Anti-slavery efforts can be profitable for businesses

A family in slavery in Pakistan (Conor O'Loughlin/Trocaire/Flickr/CC BY 2.0)
A family in slavery in Pakistan (Conor O'Loughlin/Trocaire/Flickr/CC BY 2.0)

In my last blog, I lamented that the Australian government was only estimating an expected $11,500 regulatory ‘light touch’ price tag on the anti-slavery efforts of a company with over $100 million in revenue.

That said, as a business owner I sympathise that while aspiring to best practice in anti-slavery efforts is laudable, high compliance costs are the antithesis of business orthodoxy. Consider also the impact of regulation on suppliers – for example, a supplier that pays $2 per day to its workers under horrible conditions, after an anti-slavery drive, may have to pay $20 per day under improved conditions. Both compliance costs and the flow on effects of extra regulation on suppliers could squeeze profit margins up and down the supply chain.

While we can proudly say there is no price to eradicating slavery, a profit-maximising shareholder may see things differently – especially if they don’t know the results of the efforts their company has taken to eradicate slavery in their supply chains.

The following are two approaches that may address possible shareholder concerns associated with additional compliance costs. One approach is ensuring businesses benefit from their attempts at eradicating slavery through positive public relationship exercises. This could generate a ‘race to the top’ – that perhaps expands beyond anti-slavery into the realms of ethical sourcing more generally.  Civil society could be encouraged (backed by competitive government funding) to recognise businesses that are champions at identifying and eradicating slavery and those that source items only from ethically cleared businesses (see for example SA8000). The recognition may involve highlighting compliance via a tiered approach (see for example this report by Baptist World Aid).

It is important, however, for a company’s anti-slavery efforts to be amplified with wide-ranging publicity – and ideally for CEOs to be individually informed of their company’s tiered ranking. The public, armed with greater information, may be emboldened to purchase products and services from more ethical companies over less ethical companies. The recently-concluded Australian parliamentary inquiry suggested that an independent body be funded to benchmark modern slavery statements; hopefully the government heeds this recommendation.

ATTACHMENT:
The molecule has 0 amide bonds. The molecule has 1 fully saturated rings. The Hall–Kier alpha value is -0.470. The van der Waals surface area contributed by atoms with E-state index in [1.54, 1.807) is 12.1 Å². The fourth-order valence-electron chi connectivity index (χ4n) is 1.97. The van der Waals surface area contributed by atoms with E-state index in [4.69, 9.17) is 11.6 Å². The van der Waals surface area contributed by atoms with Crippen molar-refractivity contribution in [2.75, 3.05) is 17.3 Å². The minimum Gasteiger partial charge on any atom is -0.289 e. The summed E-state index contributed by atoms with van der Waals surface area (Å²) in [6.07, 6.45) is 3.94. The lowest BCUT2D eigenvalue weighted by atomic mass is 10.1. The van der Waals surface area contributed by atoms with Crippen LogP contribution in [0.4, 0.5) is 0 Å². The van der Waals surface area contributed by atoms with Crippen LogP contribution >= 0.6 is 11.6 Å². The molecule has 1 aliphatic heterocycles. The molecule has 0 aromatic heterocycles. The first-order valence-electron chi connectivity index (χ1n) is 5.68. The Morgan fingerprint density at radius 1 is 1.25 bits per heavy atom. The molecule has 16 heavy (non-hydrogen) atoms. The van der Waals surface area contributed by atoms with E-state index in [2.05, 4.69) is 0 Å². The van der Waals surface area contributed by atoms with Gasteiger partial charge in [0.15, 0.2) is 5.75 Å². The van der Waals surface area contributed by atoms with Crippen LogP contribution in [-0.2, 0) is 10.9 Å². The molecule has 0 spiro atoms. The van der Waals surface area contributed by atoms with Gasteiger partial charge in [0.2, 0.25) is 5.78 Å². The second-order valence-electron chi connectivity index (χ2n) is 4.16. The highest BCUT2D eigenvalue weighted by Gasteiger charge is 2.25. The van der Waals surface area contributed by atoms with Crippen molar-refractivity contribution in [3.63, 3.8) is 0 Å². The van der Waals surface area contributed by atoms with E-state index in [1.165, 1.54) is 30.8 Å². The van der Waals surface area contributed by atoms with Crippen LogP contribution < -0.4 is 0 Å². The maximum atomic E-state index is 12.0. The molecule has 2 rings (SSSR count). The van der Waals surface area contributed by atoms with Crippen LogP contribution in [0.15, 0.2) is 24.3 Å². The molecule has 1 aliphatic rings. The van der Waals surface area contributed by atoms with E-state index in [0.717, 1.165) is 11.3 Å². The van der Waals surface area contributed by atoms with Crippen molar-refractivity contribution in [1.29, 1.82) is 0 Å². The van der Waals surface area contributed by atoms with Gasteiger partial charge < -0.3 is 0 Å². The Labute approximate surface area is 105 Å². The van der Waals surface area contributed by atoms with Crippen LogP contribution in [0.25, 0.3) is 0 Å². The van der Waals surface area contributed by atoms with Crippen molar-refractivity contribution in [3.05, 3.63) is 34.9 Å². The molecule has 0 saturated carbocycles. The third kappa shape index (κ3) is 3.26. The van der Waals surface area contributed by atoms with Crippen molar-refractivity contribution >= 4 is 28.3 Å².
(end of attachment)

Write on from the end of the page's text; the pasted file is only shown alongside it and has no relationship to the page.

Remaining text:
Concurrently, Australia should consider imposing penalties on businesses that do not disclose their anti-slavery efforts. Under the Australian government’s proposed legislation, disclosure requirements will be voluntary, with no punitive penalties for non-compliance. The government justifies voluntary compliance by pointing to a similar approach in the UK, explaining that companies which fail to comply would be subject to public criticism.

Yet, imposing penalties is possible.  For example, in France companies can be fined up to 10 million Euro for failing to comply, while a future Australian Labor government appears poised to punish those that breach the Act.  Further, if disclosure requirements are not compulsory, companies with good intentions may not want to spend significant resources to eradicate slavery in their supply chain, as it places them at a commercial disadvantage to competitors.

In summary, a shareholder focused primarily on their returns cannot be faulted for choosing profitable companies. However, that same shareholder may be aghast at the prospect that their profits were generated from back-breaking work forced on a 14 year old child. It is up to the government to reduce shareholder information asymmetry by a) providing a megaphone to inform the public of companies that undertake comprehensive anti-slavery activities and possibly source ethically more broadly and b) creating a level playing field by imposing penalties on companies that do not source ethically. This would hopefully inspire a race to best practice in anti-slavery efforts – and ensure that a company only spending $11,500 complying with anti-slavery legislation is the exception, not the norm.

This is part two of a two part blog on modern slavery. See part one here.

image_pdfDownload PDF

Dinuk Jayasuriya

Dr Dinuk Jayasuriya is a Director of two Sri Lankan-based companies. He was previously employed by the World Bank Group and was an academic at the ANU Development Policy Centre.

1 Comment

  • Hi Dinuk, thanks for these great posts on ending modern slavery that put forward really good proposals for strengthening the approach. I know that more and more consumers are trying to consider the supply chains of the things they buy, particularly clothing (though it is still probably a small percentage that care/are aware). So it would be good to decrease consumer information asymmetry as well as shareholder information asymmetry at the same time if systems to do that are put in place – if consumers were more aware, that would also add another reason for businesses to do something about the issue. I know some NGOs gather information and do reports on this and so on, but as a consumer it would be really useful to be able to access that information also.

Leave a Comment